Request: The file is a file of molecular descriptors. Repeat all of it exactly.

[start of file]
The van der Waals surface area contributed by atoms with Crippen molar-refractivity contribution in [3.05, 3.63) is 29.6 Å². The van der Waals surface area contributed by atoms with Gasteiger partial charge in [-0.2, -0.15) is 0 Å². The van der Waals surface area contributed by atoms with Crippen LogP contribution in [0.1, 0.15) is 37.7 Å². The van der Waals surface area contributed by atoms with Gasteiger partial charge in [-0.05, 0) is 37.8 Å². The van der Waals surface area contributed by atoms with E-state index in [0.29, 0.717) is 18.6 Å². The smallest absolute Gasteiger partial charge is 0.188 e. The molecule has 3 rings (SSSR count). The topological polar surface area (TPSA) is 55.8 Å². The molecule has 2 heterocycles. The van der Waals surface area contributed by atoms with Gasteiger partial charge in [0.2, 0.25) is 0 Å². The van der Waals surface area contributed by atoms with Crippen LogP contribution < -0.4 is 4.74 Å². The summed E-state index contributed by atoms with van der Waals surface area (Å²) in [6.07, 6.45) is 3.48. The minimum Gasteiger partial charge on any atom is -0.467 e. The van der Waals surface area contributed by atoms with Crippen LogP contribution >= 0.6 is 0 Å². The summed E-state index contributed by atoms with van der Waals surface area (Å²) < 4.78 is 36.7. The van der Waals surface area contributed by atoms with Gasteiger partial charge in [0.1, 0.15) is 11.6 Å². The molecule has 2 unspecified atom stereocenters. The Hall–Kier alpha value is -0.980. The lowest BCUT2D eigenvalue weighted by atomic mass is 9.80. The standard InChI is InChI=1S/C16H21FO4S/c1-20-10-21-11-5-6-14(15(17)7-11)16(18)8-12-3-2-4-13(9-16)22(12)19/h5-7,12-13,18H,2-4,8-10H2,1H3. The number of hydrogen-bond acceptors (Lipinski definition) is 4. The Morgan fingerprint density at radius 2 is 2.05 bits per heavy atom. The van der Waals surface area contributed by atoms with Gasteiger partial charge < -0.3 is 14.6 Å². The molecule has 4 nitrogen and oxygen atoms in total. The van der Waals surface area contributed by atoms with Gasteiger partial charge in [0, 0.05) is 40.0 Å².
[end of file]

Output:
The van der Waals surface area contributed by atoms with Crippen molar-refractivity contribution in [3.05, 3.63) is 29.6 Å². The van der Waals surface area contributed by atoms with Gasteiger partial charge in [-0.2, -0.15) is 0 Å². The van der Waals surface area contributed by atoms with Crippen LogP contribution in [0.1, 0.15) is 37.7 Å². The van der Waals surface area contributed by atoms with Gasteiger partial charge in [-0.05, 0) is 37.8 Å². The van der Waals surface area contributed by atoms with E-state index in [0.29, 0.717) is 18.6 Å². The smallest absolute Gasteiger partial charge is 0.188 e. The molecule has 3 rings (SSSR count). The topological polar surface area (TPSA) is 55.8 Å². The molecule has 2 heterocycles. The van der Waals surface area contributed by atoms with Gasteiger partial charge in [0.2, 0.25) is 0 Å². The van der Waals surface area contributed by atoms with Crippen LogP contribution < -0.4 is 4.74 Å². The summed E-state index contributed by atoms with van der Waals surface area (Å²) in [6.07, 6.45) is 3.48. The minimum Gasteiger partial charge on any atom is -0.467 e. The van der Waals surface area contributed by atoms with Crippen LogP contribution >= 0.6 is 0 Å². The summed E-state index contributed by atoms with van der Waals surface area (Å²) < 4.78 is 36.7. The van der Waals surface area contributed by atoms with Gasteiger partial charge in [0.1, 0.15) is 11.6 Å². The molecule has 2 unspecified atom stereocenters. The Hall–Kier alpha value is -0.980. The lowest BCUT2D eigenvalue weighted by atomic mass is 9.80. The standard InChI is InChI=1S/C16H21FO4S/c1-20-10-21-11-5-6-14(15(17)7-11)16(18)8-12-3-2-4-13(9-16)22(12)19/h5-7,12-13,18H,2-4,8-10H2,1H3. The number of hydrogen-bond acceptors (Lipinski definition) is 4. The Morgan fingerprint density at radius 2 is 2.05 bits per heavy atom. The van der Waals surface area contributed by atoms with Gasteiger partial charge < -0.3 is 14.6 Å². The molecule has 4 nitrogen and oxygen atoms in total. The van der Waals surface area contributed by atoms with Gasteiger partial charge in [0, 0.05) is 40.0 Å².